Dealing with hazardous driving conditions as a commercial driver

When you work for a commercial motor carrier in Northern Virginia, you know that the pressure of pleasing your customers is ever-present. This is especially true when you transport passengers.  While you want to ensure that you get passengers to their destination on time, every time, their safety must come first. Many come to us here at The Law Offices of Locklin and Coleman PLLC wondering at what point safety concerns override the desire to get customers to their destination on time.  Some might say that is a judgment call, yet federal law refutes that. 

Section 392.14 of the Code of Federal Regulations mandates that extreme caution should be used when operating commercial vehicles in hazardous conditions that can impede either traction or visibility. Specific hazards cited by the Federal Regulations include: 

  • Snow
  • Rain
  • Sleet
  • Fog or mist
  • Dust 
  • Smoke

How to recognize the signs of an aggressive driver

As a Virginia motorist, it is important that you drive cautiously and remain on the lookout for aggressive drivers. At any given time of the day, you may come into contact with motorists who have road rage, as they are rushing to get to an appointment or have just had a bad day. In fact, aggressive driving is involved in at least 56 percent of fatal accidents in the United States, according to AAA. Furthermore, at least 80 percent of American motorists admit to driving in an aggressive manner. It is critical that you are able to recognize these aggressive driving behaviors so that you may avoid becoming involved in a catastrophic accident.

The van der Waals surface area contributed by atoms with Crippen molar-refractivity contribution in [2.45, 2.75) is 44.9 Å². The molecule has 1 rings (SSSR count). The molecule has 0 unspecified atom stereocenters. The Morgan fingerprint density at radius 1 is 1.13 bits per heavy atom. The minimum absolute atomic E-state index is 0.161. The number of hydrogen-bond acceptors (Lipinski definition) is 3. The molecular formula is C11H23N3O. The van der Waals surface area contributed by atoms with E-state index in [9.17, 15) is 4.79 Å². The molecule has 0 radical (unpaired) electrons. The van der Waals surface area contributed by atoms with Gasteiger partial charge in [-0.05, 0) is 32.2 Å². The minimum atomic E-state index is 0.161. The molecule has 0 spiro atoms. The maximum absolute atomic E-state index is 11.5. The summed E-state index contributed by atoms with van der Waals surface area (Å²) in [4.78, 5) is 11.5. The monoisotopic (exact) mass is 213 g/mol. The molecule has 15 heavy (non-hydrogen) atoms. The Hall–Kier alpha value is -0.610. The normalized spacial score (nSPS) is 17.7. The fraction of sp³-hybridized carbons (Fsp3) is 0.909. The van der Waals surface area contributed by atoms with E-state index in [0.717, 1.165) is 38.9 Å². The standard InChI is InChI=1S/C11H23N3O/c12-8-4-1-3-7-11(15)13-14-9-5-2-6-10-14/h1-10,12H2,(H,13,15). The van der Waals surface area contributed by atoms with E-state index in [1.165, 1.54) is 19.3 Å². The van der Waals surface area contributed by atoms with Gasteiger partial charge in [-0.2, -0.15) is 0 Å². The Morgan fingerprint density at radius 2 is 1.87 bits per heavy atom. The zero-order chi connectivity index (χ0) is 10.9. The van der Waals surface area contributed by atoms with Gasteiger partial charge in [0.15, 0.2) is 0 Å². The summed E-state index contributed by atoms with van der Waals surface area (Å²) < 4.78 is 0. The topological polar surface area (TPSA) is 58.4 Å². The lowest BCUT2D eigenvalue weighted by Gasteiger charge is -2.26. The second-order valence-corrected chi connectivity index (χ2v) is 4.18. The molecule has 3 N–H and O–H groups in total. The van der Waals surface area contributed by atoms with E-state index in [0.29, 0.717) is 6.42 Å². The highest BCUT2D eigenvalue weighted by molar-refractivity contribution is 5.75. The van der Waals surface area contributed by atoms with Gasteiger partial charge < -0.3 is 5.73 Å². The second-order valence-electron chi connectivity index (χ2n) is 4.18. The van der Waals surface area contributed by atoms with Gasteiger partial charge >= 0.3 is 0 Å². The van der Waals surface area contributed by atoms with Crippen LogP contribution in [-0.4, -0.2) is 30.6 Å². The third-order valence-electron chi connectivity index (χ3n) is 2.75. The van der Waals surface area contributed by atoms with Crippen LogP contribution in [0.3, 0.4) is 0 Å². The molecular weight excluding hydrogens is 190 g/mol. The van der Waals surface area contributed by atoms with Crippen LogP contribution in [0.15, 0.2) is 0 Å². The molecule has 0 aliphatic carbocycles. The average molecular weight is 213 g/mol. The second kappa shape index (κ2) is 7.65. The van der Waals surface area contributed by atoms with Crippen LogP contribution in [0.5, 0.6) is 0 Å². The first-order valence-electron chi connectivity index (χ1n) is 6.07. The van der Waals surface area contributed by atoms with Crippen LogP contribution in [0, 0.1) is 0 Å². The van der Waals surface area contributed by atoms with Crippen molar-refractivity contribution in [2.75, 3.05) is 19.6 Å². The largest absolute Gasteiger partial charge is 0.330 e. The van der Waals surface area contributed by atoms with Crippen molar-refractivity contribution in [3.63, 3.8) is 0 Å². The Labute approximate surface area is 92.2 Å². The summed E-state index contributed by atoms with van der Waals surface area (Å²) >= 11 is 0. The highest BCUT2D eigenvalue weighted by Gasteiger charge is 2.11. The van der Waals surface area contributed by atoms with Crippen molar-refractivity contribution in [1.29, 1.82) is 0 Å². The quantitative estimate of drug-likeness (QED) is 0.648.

Virginia law enforcement officers report that congested driving patterns can contribute to road rage. These behaviors include the following:

  •          Yelling at other drivers
  •          Horn honking or using profane hand gestures
  •          Speeding
  •          Constant lane changing between other vehicles
  •          Tailgating
  •          Cutting off other vehicles